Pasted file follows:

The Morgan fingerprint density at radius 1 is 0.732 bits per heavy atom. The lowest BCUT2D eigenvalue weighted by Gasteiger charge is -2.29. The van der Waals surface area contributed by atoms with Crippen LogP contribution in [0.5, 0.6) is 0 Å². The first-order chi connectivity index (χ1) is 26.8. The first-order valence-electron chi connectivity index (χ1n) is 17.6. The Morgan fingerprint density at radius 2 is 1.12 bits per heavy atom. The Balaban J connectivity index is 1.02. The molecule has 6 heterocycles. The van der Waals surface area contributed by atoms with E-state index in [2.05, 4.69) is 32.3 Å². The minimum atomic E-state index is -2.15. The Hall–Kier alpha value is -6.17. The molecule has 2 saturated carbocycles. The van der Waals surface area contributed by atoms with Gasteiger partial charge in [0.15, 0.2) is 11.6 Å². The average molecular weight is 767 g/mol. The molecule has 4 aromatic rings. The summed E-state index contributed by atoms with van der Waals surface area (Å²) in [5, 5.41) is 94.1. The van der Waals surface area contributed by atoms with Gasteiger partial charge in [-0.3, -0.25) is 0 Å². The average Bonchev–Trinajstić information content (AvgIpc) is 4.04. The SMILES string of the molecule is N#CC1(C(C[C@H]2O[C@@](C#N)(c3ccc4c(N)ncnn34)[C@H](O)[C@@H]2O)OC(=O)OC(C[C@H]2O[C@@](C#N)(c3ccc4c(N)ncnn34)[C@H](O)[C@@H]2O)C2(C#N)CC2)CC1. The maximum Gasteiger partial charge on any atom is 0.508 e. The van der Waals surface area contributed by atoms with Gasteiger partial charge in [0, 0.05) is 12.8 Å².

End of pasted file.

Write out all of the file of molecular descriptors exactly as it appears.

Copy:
The Morgan fingerprint density at radius 1 is 0.732 bits per heavy atom. The lowest BCUT2D eigenvalue weighted by Gasteiger charge is -2.29. The van der Waals surface area contributed by atoms with Crippen LogP contribution in [0.5, 0.6) is 0 Å². The first-order chi connectivity index (χ1) is 26.8. The first-order valence-electron chi connectivity index (χ1n) is 17.6. The Morgan fingerprint density at radius 2 is 1.12 bits per heavy atom. The Balaban J connectivity index is 1.02. The molecule has 6 heterocycles. The van der Waals surface area contributed by atoms with E-state index in [2.05, 4.69) is 32.3 Å². The minimum atomic E-state index is -2.15. The Hall–Kier alpha value is -6.17. The molecule has 2 saturated carbocycles. The van der Waals surface area contributed by atoms with Gasteiger partial charge in [0.15, 0.2) is 11.6 Å². The average molecular weight is 767 g/mol. The molecule has 4 aromatic rings. The summed E-state index contributed by atoms with van der Waals surface area (Å²) in [5, 5.41) is 94.1. The van der Waals surface area contributed by atoms with Gasteiger partial charge in [-0.3, -0.25) is 0 Å². The average Bonchev–Trinajstić information content (AvgIpc) is 4.04. The SMILES string of the molecule is N#CC1(C(C[C@H]2O[C@@](C#N)(c3ccc4c(N)ncnn34)[C@H](O)[C@@H]2O)OC(=O)OC(C[C@H]2O[C@@](C#N)(c3ccc4c(N)ncnn34)[C@H](O)[C@@H]2O)C2(C#N)CC2)CC1. The maximum Gasteiger partial charge on any atom is 0.508 e. The van der Waals surface area contributed by atoms with Gasteiger partial charge in [0, 0.05) is 12.8 Å².